Friday, February 10, 2012

let's pretend

I wonder how many other aspects of life are subject to the same strictures as the Massachusetts embalmer who gave some graphic and unflattering remarks about the subjects of his trade.

Premise: Death is spooky and provokes grief and Troy Schoeller's confession that he hated embalming fat people or that a baby's body reminded him of a "bearskin rug" crossed a professional and human boundary. Schoeller lost his license and is appealing that decision.

A faceless corpse and a smile
Pick a profession, any profession, and its practitioners are likely to address it an a light that is not in line with the fantasies or hopes of those who may benefit from that profession. Professionals know the particulars of their profession and are less given to imaginative, glowing portrayals.

Is there a mandate in life to accede to the hopes and dreams that others may hold ... something along the lines of I-won't-yank-your-chain-if-you-don't-yank mine? For example, I have noticed that older people who knew each other in an earlier time make a fine point of not mentioning how 'old' their friends look. "Jeez -- how'd you get so old?" The evidence is apparent, but adducing that evidence seldom is. It's polite, I guess.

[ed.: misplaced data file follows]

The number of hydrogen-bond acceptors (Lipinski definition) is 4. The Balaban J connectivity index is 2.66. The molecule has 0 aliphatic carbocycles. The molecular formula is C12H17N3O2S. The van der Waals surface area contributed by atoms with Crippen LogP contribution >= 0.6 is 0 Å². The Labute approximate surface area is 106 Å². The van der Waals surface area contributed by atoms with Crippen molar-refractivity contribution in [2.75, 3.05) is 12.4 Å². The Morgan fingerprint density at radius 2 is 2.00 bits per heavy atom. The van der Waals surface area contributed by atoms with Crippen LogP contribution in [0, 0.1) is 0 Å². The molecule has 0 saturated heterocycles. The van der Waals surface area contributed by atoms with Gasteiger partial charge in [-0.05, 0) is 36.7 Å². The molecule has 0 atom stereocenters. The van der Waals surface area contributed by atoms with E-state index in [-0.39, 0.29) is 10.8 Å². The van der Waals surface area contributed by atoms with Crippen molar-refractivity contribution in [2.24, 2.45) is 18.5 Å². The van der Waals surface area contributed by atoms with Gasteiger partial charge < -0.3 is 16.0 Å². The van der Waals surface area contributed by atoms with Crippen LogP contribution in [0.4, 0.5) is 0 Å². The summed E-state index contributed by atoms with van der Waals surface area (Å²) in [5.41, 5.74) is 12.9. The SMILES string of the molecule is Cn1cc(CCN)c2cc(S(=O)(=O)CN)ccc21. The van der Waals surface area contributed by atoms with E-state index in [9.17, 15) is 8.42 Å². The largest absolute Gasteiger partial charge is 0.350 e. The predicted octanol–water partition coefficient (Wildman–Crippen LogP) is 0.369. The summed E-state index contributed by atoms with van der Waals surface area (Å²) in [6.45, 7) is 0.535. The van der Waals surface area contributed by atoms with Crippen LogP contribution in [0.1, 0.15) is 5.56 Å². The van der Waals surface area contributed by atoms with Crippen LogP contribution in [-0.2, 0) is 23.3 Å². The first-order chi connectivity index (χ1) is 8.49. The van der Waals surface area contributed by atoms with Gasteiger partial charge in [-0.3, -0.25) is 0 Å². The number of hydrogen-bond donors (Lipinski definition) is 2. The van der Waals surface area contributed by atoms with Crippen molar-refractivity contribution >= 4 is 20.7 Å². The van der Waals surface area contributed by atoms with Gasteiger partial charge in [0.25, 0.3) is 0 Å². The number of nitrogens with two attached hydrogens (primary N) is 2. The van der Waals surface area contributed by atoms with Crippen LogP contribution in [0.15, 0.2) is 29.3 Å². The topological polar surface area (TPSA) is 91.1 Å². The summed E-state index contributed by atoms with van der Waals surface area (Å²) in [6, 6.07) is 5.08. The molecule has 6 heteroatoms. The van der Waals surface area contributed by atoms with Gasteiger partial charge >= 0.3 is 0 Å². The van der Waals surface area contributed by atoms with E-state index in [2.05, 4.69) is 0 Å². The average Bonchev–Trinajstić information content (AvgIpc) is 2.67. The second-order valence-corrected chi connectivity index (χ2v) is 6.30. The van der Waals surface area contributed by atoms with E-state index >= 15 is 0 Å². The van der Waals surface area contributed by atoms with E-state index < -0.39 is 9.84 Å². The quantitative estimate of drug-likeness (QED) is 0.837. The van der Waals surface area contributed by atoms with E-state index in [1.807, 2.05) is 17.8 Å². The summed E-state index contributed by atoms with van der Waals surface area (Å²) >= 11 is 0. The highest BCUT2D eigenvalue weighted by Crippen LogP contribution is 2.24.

A friend of mine who used to work in prisons once told me about a newly-minted Catholic priest who was horrified when, after applying a holy-oil cross to an electrocuted man's forehead, he noticed that there was blackened human ash on the finger that had anointed the corpse.

The fantasies and philosophies are 'x.' But the realities are 'y.' Sometimes the fantasies and philosophies fall victim to the fact that the facts are even better than what was imagined. And sometimes the facts are profoundly and compellingly worse.

I have often wondered what those who believe in God might feel if they took the trouble to become professionals -- people who knew the particulars and not just the fantasies and hopes. Would it be better or worse that their hopes were upended or corrected by the realities? And the same goes for those who claim to hunger for "enlightenment."

I guess it all boils down to the old advertising punchline, "Leggo my Eggo!" Rocking others' boats is up to them, not up to me. As Charles Williams, author of some nifty metaphysical thrillers, once put it in a novel, "People believe what they want to believe."

What they 'want' is just what they want ... so ... Leggo my Eggo.

We're all kids finding something to do on a play date: Let's pretend....

Later, we can get down to cases and 'do lunch.'

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